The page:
Electric Double Layer Capacitors (EDLCs) are electrochemical energy storage devices that are capable of providing quick burst of power (1000’s W/kg) for very short time interval (a few seconds to a few minutes). However, they do not store large amount of energy. In that sense, EDLCs are complementary to batteries, which inherently have high energy density (10-500 Wh/kg), but low power density (<300 W/kg).
EDLCs are also referred to as supercapacitors or ultracapacitors as they typically store 12 to 14 orders of magnitude more charge than a typical dielectric capacitor. EDLCs operate on the same principle as dielectric capacitors, storing electrical charge in form of a potential difference on two electrodes separated by a dielectric; but the surface area of the EDLC electrodes is much larger (1000-3000 m2/g), and the dielectric distance between the charges is much smaller (3 to 8 Å). Moreover, EDLC’s operate in a narrow potential window (up to 2.7 V or 3 V vs. 1000’s V for ceramic capacitors). The resulting energy density of EDLC is significantly higher (2-5 Wh/kg), as compared to ceramic or dielectric capacitors (< 0.1 Wh/kg).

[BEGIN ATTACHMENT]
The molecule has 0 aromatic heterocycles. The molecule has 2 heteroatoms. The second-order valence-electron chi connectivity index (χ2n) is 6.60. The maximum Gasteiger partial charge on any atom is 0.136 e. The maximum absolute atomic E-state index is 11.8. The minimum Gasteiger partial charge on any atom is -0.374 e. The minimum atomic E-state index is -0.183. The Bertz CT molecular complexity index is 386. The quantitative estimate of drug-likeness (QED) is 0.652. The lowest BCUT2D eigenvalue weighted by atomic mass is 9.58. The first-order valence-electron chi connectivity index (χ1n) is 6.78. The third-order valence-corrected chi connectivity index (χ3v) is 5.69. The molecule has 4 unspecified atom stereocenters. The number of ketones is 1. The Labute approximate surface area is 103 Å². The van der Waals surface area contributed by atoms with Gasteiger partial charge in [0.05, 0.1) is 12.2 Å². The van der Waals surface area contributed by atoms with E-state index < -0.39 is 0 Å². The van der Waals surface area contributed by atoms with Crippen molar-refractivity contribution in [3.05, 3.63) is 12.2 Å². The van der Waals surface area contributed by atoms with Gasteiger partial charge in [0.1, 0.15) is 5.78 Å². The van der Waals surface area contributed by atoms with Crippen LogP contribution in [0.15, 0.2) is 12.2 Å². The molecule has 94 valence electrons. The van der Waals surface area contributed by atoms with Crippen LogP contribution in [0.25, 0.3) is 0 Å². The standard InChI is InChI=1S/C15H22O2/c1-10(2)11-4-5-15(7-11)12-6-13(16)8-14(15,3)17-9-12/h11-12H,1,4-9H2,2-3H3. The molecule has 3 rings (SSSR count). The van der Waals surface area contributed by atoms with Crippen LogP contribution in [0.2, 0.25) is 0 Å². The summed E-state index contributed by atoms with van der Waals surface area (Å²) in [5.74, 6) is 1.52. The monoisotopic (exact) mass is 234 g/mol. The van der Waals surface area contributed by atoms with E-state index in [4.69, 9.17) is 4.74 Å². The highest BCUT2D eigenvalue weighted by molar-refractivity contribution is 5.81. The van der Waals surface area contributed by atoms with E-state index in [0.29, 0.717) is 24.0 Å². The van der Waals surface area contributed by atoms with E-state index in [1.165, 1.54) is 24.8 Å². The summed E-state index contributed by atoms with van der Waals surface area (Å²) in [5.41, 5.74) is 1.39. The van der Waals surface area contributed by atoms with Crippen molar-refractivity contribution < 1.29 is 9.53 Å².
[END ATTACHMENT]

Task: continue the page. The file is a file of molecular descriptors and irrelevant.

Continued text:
The high power capability of EDLCs enable some niche applications, such as harvesting power from regenerative braking, capturing energy from renewables (wind and solar), providing energy storage for grid stability. Nevertheless, enhancing the energy density without compromising the power density and device life is always the goal of EDLC research, and at E2TAC scientists are focused on developing novel electrode and electrolyte materials that enable expanding the applications space of EDLCs for novel futuristic systems and machines.